Edited by Léo-Paul Dana and Robert B. Anderson
Chapter 38: The Renaissance of Indigenous Entrepreneurship in Australia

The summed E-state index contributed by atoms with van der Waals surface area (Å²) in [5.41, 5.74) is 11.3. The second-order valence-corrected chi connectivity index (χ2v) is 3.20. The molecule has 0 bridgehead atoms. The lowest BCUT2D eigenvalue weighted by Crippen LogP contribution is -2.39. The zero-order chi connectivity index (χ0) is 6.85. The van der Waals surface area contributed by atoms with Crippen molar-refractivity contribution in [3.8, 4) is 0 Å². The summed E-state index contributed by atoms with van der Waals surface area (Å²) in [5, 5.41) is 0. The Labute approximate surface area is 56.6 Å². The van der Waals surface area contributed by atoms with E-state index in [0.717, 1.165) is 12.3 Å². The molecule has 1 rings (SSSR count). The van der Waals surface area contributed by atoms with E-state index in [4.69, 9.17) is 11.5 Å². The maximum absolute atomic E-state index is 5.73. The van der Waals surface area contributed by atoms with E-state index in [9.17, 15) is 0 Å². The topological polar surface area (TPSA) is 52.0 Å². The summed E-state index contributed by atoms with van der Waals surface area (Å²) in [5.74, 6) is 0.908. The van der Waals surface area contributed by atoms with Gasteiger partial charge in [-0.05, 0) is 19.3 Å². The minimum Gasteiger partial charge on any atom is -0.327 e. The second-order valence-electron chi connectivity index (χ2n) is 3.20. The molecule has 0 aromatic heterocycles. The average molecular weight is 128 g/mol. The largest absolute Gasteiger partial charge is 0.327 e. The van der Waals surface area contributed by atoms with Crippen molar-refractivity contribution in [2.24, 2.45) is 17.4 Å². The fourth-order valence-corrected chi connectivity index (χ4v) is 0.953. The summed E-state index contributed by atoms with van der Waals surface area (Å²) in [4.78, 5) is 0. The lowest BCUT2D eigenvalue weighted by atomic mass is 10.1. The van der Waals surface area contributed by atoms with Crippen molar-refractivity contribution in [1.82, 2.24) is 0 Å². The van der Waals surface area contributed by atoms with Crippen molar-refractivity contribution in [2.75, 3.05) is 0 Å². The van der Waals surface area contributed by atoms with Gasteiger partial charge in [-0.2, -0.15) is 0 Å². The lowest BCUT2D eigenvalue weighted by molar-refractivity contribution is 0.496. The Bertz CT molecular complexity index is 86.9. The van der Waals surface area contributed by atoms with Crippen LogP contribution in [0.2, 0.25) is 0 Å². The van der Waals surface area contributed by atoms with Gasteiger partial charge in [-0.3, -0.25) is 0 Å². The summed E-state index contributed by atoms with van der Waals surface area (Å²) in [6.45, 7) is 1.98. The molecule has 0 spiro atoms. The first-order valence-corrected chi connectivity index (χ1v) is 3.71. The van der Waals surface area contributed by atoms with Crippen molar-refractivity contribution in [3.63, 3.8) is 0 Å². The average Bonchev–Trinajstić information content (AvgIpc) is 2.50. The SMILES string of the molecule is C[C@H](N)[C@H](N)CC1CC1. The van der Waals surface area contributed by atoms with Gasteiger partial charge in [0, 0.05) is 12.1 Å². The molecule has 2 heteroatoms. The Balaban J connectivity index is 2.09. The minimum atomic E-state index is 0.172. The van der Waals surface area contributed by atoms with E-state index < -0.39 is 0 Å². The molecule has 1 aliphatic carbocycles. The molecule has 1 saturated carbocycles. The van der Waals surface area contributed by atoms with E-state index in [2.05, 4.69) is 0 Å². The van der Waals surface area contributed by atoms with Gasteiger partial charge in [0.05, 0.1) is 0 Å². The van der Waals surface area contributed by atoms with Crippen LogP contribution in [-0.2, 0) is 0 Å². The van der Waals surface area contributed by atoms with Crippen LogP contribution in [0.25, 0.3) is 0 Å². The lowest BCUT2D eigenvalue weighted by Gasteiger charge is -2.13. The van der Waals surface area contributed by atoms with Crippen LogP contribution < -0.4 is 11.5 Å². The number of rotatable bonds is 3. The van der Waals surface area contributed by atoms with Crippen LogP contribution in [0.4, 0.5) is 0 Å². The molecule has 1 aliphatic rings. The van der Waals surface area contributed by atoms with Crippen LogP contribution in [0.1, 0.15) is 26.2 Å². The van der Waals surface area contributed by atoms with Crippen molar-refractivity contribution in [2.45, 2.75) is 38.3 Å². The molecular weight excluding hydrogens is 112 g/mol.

Kevin Hindle Introduction The chapter argues that Indigenous entrepreneurship in Australia is not something that can or should be instilled by a patronising mainstream culture. Indigenous entrepreneurship existed before the twin attacks of a brutal, dispossessing invasion and the inﬂiction of an initiative-destroying passive welfare system. Compared with America and Canada, Indigenous entrepreneurship in Australia is in decline but, through the development of culturally sensitive, community-supported education programmes, the renaissance of Indigenous entrepreneurship in Australia is a realistic possibility. The growing policy importance of Indigenous entrepreneurship Hindle and Lansdowne (2005) provide a deﬁnition of Indigenous entrepreneurship: Indigenous entrepreneurship is the creation, management and development of new ventures by Indigenous people for the beneﬁt of Indigenous people. The organizations thus created can pertain to either the private, public or non-proﬁt sectors. The desired and achieved beneﬁts of venturing can range from the narrow view of economic proﬁt for a single individual to the broad view of multiple, social and economic advantages for entire communities. Outcomes and entitlements derived from Indigenous entrepreneurship may extend to enterprise partners and stakeholders who may be non-Indigenous. In all nations with signiﬁcant Indigenous minorities, the economic and social deprivation of Indigenous peoples has long been of deep policy concern, but both debate and administration of the issues – particularly the welfare issue – have not been in Indigenous control. Whether the intentions of non-Indigenous governance and aid agencies have been malicious or benign, the result of taking responsibility out of Indigenous...
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